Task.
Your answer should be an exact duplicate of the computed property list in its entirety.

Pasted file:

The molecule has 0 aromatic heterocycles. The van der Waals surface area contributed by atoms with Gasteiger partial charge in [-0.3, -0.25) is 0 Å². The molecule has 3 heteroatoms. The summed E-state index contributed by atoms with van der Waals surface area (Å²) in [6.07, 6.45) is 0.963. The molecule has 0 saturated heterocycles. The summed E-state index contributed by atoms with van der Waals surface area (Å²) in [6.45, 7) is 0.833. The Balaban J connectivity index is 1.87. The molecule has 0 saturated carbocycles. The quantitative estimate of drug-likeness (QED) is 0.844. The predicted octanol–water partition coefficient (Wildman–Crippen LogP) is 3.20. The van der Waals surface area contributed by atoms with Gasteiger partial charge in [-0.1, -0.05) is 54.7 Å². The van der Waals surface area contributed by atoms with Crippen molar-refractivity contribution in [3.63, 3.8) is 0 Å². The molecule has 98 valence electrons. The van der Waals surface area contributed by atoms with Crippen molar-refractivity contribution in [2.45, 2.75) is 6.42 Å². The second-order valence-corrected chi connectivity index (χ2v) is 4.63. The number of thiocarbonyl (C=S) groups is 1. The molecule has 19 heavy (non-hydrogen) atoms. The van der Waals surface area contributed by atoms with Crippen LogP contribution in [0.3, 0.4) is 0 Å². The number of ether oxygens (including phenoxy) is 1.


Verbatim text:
The molecule has 0 aromatic heterocycles. The van der Waals surface area contributed by atoms with Gasteiger partial charge in [-0.3, -0.25) is 0 Å². The molecule has 3 heteroatoms. The summed E-state index contributed by atoms with van der Waals surface area (Å²) in [6.07, 6.45) is 0.963. The molecule has 0 saturated heterocycles. The summed E-state index contributed by atoms with van der Waals surface area (Å²) in [6.45, 7) is 0.833. The Balaban J connectivity index is 1.87. The molecule has 0 saturated carbocycles. The quantitative estimate of drug-likeness (QED) is 0.844. The predicted octanol–water partition coefficient (Wildman–Crippen LogP) is 3.20. The van der Waals surface area contributed by atoms with Gasteiger partial charge in [-0.1, -0.05) is 54.7 Å². The van der Waals surface area contributed by atoms with Crippen molar-refractivity contribution in [3.63, 3.8) is 0 Å². The molecule has 98 valence electrons. The van der Waals surface area contributed by atoms with Crippen molar-refractivity contribution in [2.45, 2.75) is 6.42 Å². The second-order valence-corrected chi connectivity index (χ2v) is 4.63. The number of thiocarbonyl (C=S) groups is 1. The molecule has 19 heavy (non-hydrogen) atoms. The van der Waals surface area contributed by atoms with Crippen LogP contribution in [0.3, 0.4) is 0 Å². The number of ether oxygens (including phenoxy) is 1.